Everyone has a money story. The formative cultural, historical, and family events that shape our attitudes and mindset all contribute to our relationship with money. These attitudes include productive and motivating ones and destructive ones based on fear or doubt. For example, stories and messages passed down through families that have endured economic hardship are very different from those that have enjoyed economic prosperity. These stories can have a lasting impact, especially on young children, young adults, and their attitudes toward money.
In The Warmth of Other Suns, author Isabel Wilkerson explores the lives of three individuals—Ida Mae Brandon Gladney, George Swanson Starling, and Robert Pershing Foster—chronicling their experiences during The Great Migration, one of the largest movements of people in American history. From 1910-1970 approximately six million Black people migrated from the South to Northern, Midwestern, and Western states. According to author Charles Blow, The Great Migration also led to the fracturing of families, the weakening of Black political power, and continued economic and employment uncertainty in the North. This important journey for many Black Americans formed the backdrop of their family’s most recent history.
The Great Migration is but one of many migration stories throughout history that have come to inform the family money story. This mindset translates to attitudes about risk and what is possible. As an investment advisor, I see it in the way individuals approach their careers, the way that they parent and advise their children, and the management of their money. I have also witnessed differences in the money story between men and women. While many men assume abundance and a continued ability to generate wealth, many women approach wealth as though it is limited to what they currently possess, in terms of assets, and do not consider its growth potential. As a result, many women desire to keep their asset base stable, or fully intact, with no risk of loss.
Across gender, race, and socioeconomic background, the money story belongs to everyone.
Our upbringing and early experiences with money, including how our parents or caregivers discussed and managed finances, as well as the level of financial security or instability during our childhood, leave a lasting imprint on our attitudes and behaviors. Additionally, our exposure to financial education and literacy significantly influences our perspectives on money. People who have received formal education about money management tend to be more inclined to save, invest, and plan for the future.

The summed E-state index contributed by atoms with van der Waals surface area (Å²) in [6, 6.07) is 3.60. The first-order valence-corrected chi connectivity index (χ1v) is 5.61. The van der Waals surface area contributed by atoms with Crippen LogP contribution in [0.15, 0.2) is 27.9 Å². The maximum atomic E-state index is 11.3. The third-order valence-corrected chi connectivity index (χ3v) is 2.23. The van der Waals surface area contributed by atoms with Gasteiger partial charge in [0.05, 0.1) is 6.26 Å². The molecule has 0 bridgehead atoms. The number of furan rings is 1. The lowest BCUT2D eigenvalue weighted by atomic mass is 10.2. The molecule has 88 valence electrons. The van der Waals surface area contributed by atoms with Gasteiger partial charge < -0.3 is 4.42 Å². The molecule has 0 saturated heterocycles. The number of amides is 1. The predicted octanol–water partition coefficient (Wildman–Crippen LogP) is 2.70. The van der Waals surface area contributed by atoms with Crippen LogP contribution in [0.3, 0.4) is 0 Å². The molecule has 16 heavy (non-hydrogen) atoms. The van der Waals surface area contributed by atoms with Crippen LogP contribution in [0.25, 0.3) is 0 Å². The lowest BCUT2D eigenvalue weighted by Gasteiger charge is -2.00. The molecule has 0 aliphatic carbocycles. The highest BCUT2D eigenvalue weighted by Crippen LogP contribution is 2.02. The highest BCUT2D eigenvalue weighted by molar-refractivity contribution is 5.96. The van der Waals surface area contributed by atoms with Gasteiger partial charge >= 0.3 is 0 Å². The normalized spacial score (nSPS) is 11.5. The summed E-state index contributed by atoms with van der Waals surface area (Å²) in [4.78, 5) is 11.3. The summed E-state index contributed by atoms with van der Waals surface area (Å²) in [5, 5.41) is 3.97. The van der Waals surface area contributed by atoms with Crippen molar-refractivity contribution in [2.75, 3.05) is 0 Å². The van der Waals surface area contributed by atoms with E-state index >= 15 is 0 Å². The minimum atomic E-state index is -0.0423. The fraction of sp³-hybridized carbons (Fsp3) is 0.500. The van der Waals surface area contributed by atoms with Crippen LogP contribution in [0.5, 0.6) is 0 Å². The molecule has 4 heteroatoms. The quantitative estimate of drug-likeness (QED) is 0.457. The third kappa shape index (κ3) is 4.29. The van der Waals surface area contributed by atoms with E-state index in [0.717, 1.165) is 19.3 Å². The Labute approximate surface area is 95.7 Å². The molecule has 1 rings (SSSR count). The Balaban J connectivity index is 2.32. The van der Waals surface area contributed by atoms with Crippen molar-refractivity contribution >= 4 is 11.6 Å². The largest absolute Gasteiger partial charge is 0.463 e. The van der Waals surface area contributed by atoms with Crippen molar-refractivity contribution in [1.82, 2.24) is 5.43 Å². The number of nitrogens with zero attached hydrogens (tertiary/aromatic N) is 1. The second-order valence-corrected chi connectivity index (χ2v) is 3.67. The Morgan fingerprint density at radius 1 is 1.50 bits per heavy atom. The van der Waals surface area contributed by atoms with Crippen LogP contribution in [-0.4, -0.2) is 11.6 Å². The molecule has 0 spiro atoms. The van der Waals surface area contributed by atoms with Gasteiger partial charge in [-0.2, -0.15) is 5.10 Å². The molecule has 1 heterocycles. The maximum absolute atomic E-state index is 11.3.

Moreover, our chosen career paths also play a crucial role in shaping our outlook on money. Individuals in high-paying industries may associate money with success and prioritize material possessions, while those in lower-paying fields may primarily perceive money as a means to fulfill basic needs.
Life events such as job loss, debt, or bankruptcy can profoundly impact our financial mindset. For instance, someone who has endured significant financial hardships may become more risk-averse and adopt a conservative approach toward money management. Conversely, experiencing financial success, like landing a high-paying job or receiving an inheritance, can instill confidence and foster a desire to invest and grow wealth. These various factors combined create a complex web of influences that determine our attitudes and behaviors towards money throughout our lives.
Overall, attitudes about money are complex and influenced by a wide range of experiences. Understanding how our experiences have shaped our attitudes can help us make more informed financial decisions and achieve our goals. They can also help us unpack and understand the parts of our family narratives and histories that act as hindrances to risk-taking.
Financial stability and security play a pivotal role in fostering inter-generational stewardship within families. When families are assured of their ability to provide for future generations, they can envision a lasting legacy and plan for essential financial needs such as education, real estate, and entrepreneurship. Moreover, they can establish family governance structures that empower each generation with a responsible “caretaking” role.
Wealth also grants individuals more choices and options, which in turn boosts their confidence in decision-making. Having financial resources allows them to pursue business ventures or passion projects with greater assurance, unlike those who lack such resources.
Furthermore, wealth is often associated with elevated status and social standing, providing individuals with a sense of security within their social circles. Access to exclusive opportunities and experiences further contributes to their confidence and overall well-being.
Overcoming underlying assumptions about money management is a lifelong process. The work ahead lies in unpacking one’s story and understanding how that story plays a role in your attitude and mindset around money. As you embark on or continue your own journey, consider how the following might serve you
- Develop self-awareness. Be sensitive and attuned to your connections to your past and the way parts of your background may be a burden, and ultimately, unhelpful in mapping out your future. This is especially important as it relates to risk-taking.
- Separate yourself from unhelpful messages. Recognize how to separate those values instilled in you that may not serve you well. Your early family instruction and guidance may or may not be helpful in achieving your goals.
- Do the work. It is important to work through all the chapters in your family journey, facing them head-on with courage and clarity, without judgment.
- Get the help you need. Working with a professional is not only helpful but often essential to developing an objective perspective.